Hello! Just as I promise to spend more time on this site, I get sick and have nothing to say. Terrible. Things have been pretty dull around here lately since I have been spending most of my time lounging around my condo recovering. All this downtime did allow me to catch up on the television shows I have been behind on, one of which was Sons of Anarchy. I was able to catch up so that I watched the finale the day after it aired in the US, which was awesome because it meant that I wasn’t spoiled by the internets!
Warning – very heavy spoilers for Sons of Anarchy finale below. Get out now if you do not wish to know what happened.
My initial thoughts on the finale were not good. I was angry, but not angry because I wasn’t satisfied with the way things ended, but rather how things ended. Sons of Anarchy is based on Hamlet, and so knowing how Hamlet ends (spoiler alert – everyone dies!) I was pretty sure I knew how SoA was going to end. It was pretty obvious to me that Jax was going to kill himself after he killed Gemma in the previous episode. I just knew he couldn’t live with himself and that he couldn’t be anywhere near his sons. I also thought that as bad of a father as Jackson is (offering Abel candy to call Wendy “mom”?!), there was no way he could live and not see his sons, so suicide would be the only answer for him. In the first 10 minutes when we saw him at Opie and Tara’s graves leaving his rings behind, I knew I was correct in my assumption.
I also kind of figured that if he was going to kill himself, he may as well take out as many people as he could on his way out to save the club, so I wasn’t so shocked that he killed Marks and Barosky. I also was not surprised that Chibs was made president and Tigs vice, showing how Tigs has evolved since his days as Clay’s vice. Really, as far as tying loose ends goes SoA hit hit the nail on the head. I think most people were pretty satisfied that the story was nicely wrapped up.
So what issues did I have? The whole final episode was so heavy handed. Seriously. I felt like I was being knocked over the head with symbolism, and theme to the point that it was just overkill. As Jackson says goodbye to his father, and leaves his helmet beside the highway, we see the police start what amounts to a slow speed chase throughout the canyon, which looked just like a funeral procession. While this chase is going down the song playing in the background features the lyrics “come join the murder, come fly with black”. A very on the nose reference to a group of crows, as well as the business of the SoA. And, in case you were too stupid the connection between those lyrics and a murder of crows, the camera pans to a shot of the sky where 7 crows are flying.
We are then given a short reprieve from the crows and are taken into our Jax as a Chris figure metaphor. This was touched on earlier in the episode where we see Jackson speak to the homeless woman who was eating bread and wine, and Jackson’s notion of sacrificing himself to save the club, but really hits you hard (pardon the pun) in Jax’s final moments. As he sees a transport truck round a bend and head straight for him, Jax embraces his death, lifts his hands from the handles of his bike and smiles.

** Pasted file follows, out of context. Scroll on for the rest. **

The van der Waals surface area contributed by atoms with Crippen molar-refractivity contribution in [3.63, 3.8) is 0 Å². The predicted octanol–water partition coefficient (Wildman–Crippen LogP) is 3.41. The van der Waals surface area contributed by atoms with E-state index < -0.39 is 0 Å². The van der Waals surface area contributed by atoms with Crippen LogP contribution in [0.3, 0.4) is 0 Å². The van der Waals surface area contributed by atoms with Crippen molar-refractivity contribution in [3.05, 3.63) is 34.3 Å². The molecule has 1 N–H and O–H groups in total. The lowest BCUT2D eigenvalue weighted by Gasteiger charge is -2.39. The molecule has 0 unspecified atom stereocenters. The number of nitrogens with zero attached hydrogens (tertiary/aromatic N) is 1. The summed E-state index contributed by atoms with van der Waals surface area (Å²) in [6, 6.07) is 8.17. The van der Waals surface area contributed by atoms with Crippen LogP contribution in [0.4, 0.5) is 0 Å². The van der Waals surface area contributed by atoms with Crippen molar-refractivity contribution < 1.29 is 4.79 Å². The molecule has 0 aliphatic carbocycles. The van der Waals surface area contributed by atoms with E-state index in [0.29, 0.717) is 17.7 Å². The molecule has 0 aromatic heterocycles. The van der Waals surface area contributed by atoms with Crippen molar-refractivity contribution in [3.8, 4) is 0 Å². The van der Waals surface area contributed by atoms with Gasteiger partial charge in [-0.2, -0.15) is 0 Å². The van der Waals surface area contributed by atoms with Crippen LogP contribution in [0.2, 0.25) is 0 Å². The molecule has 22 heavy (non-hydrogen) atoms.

Much like the crows, if you were a wee bit too thick to understand this symbolism as Christ on the cross, our ill-fated truck driver, Michael Chiklis, gives his one and only line before smashing head-on into Jax, – “Jesus!”. Jackson’s blood is spilled on the road where it pools next to two very poorly CGIed crows nibbling on bread on the side of the highway, mimicking the opening scene of the first episode. Apparently these two crows weren’t as skittish as their peers, as even a massive crash right next to them wasn’t enough to scare them from their dinner. Also, for those of you counting – 7 crows in the air plus two on the highway is 9, the same number of original members of SAMCRO.
The final kick in the pants is that after over-extended metaphors and embarrassing CGI we are led to a rather beautiful Shakespeare quote.
Doubt thou the stars are fire,
Doubt that the sun doth move,
Doubt truth to be a liar,
But never doubt I love.
I’m a sucker for Shakespeare, I’ll admit it, and this is a great passage (iambic trimeter for you word nerds), but really, this quote was just so Kurt Sutter could shove down our throats that Sons of Anarchy is a modern telling of Hamlet. We get it Kurt! You passed 11th grade English. Good for you. As if it wasn’t already obvious enough in the naming of your characters, Clay (Claudius), Gemma (Gertrude), constant references to Jax as the “little Prince”, and wars between nations, you had to give us one more hint as to the origins of your story. The thing of it is – those of us who knew the Shakespearean reference didn’t need this extra nudge, and those who never did wouldn’t have gotten it from that quote.
As a series Sons of Anarchy is great. There’s action and a lot of gore, but just as much love. The sense of brotherhood and the love Gemma and Jackson have for their respective sons is often incredibly moving, though their decisions are sometimes questionable. That being said, the finale suffered from an over confident show runner who seemed more interested in showing how much symbolism he could shove into two hours of television than giving his characters a proper send off. Want to see a truly great series finale? Felina, the last episode of Breaking Bad will not disappoint, but as for Sons of Anarchy….I guess we’ll always have season 2.
Have some thoughts on the series finale of Sons of Anarchy? Share them in the comments!